|Over/Under Confidence Screening|
Not everyone is realistic about their abilities. Those that are, know their limitations and are a sound investment for any business. That's because they are very good at anticipating the possible pitfalls or problems involved in the decisions they make, they check their work for errors and ask questions when they encounter things they don't understand. They don't need close supervision and don't waste valuable management time.
What's the problem with being over-confident?
Over-confident people think they are a lot smarter than they actually are. They highly over-rate their problem solving abilities and confidently put forward answers to problems, believing they are right, when in fact they are wrong.
In the workplace, over-confident people may have blind faith in their ability and may 'jump in' without fully appreciating the potential negative outcomes of their decisions. Their mistakes and poor choices can cost their employers dearly.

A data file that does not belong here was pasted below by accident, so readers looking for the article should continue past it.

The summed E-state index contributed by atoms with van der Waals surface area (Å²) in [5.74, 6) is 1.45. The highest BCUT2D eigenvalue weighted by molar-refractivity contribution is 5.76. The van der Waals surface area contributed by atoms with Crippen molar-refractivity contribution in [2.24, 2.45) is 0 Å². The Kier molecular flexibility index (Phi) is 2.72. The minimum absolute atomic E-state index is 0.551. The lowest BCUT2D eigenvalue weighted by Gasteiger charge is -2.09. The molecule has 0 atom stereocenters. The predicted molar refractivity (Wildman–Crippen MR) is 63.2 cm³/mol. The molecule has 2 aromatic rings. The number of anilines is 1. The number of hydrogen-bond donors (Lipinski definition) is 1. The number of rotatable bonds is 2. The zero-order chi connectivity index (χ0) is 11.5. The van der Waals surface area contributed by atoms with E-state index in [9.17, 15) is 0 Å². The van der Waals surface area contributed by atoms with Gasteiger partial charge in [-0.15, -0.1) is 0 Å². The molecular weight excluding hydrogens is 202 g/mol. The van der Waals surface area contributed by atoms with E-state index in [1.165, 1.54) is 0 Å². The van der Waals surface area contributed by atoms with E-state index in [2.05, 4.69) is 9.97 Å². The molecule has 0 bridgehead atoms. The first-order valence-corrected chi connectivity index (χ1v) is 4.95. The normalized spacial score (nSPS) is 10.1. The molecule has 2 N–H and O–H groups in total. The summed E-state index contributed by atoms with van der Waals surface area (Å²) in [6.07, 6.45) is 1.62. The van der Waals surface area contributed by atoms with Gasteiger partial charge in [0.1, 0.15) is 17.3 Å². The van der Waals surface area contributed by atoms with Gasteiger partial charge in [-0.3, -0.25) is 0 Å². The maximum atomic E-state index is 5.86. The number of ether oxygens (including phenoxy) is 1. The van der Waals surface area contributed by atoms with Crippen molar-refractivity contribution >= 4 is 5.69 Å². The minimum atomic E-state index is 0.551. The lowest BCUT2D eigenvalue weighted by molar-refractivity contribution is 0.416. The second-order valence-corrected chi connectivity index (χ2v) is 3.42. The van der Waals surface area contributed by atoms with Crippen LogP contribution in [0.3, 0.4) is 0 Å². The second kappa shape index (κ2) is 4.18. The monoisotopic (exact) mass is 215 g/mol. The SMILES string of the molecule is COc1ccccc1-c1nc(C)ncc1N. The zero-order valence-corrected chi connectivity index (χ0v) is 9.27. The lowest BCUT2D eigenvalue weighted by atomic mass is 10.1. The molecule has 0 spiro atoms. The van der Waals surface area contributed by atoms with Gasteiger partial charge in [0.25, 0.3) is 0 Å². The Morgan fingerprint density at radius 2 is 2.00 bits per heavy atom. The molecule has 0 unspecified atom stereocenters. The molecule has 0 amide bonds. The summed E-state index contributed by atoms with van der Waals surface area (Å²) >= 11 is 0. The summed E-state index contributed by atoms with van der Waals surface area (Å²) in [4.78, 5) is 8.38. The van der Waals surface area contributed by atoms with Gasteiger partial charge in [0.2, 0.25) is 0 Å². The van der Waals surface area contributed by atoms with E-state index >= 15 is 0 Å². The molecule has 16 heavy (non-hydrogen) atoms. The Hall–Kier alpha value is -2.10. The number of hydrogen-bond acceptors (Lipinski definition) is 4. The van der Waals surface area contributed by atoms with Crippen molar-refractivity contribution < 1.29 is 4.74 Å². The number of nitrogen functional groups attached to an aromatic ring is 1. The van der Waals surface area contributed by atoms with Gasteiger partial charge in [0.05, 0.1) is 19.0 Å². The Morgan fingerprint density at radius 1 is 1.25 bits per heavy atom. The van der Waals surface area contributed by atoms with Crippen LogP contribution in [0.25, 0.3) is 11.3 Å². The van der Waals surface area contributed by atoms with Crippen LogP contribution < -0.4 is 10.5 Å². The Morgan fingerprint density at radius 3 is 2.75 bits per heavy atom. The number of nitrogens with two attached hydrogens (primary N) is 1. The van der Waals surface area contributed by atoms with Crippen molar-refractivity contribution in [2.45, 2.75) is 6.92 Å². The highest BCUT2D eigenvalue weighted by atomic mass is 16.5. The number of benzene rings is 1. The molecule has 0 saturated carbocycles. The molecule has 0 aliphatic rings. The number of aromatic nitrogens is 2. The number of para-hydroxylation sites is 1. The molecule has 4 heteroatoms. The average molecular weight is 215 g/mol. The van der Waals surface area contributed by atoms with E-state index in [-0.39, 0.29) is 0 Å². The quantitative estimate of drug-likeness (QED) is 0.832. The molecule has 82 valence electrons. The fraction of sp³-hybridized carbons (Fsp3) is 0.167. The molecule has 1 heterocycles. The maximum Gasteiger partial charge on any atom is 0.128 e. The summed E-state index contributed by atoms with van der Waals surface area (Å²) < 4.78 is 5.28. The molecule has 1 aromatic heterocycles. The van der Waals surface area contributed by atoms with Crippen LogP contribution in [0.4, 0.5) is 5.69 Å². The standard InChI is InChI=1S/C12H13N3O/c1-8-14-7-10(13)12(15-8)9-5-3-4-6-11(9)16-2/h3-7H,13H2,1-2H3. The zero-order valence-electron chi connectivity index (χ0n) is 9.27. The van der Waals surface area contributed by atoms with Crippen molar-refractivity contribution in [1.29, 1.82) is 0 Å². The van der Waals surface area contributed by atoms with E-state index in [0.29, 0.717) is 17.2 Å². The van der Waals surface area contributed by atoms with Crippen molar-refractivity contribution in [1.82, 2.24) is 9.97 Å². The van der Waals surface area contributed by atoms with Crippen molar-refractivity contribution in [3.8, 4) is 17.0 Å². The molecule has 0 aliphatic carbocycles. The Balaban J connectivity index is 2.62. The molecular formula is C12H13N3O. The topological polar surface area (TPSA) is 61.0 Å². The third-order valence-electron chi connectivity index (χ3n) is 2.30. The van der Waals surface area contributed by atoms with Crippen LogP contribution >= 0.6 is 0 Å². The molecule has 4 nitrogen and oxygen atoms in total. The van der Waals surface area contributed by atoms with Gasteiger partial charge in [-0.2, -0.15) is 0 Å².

What these people lack is metacognition, a term psychologists use to describe self monitoring ability. It determines the extent to which they check their thinking before acting, and seek help and clarification in making decisions.
What's the problem with being under-confident?
Under-confident people are at the other end of the spectrum. They under-rate their true abilities and lack faith in their decision-making capabilities. They can also be a problem for employers because they don't trust their judgment and are overly cautious in making decisions under pressure.
Screening for under-confidence is just as important as screening for over-confidence, amongst people of all ability levels.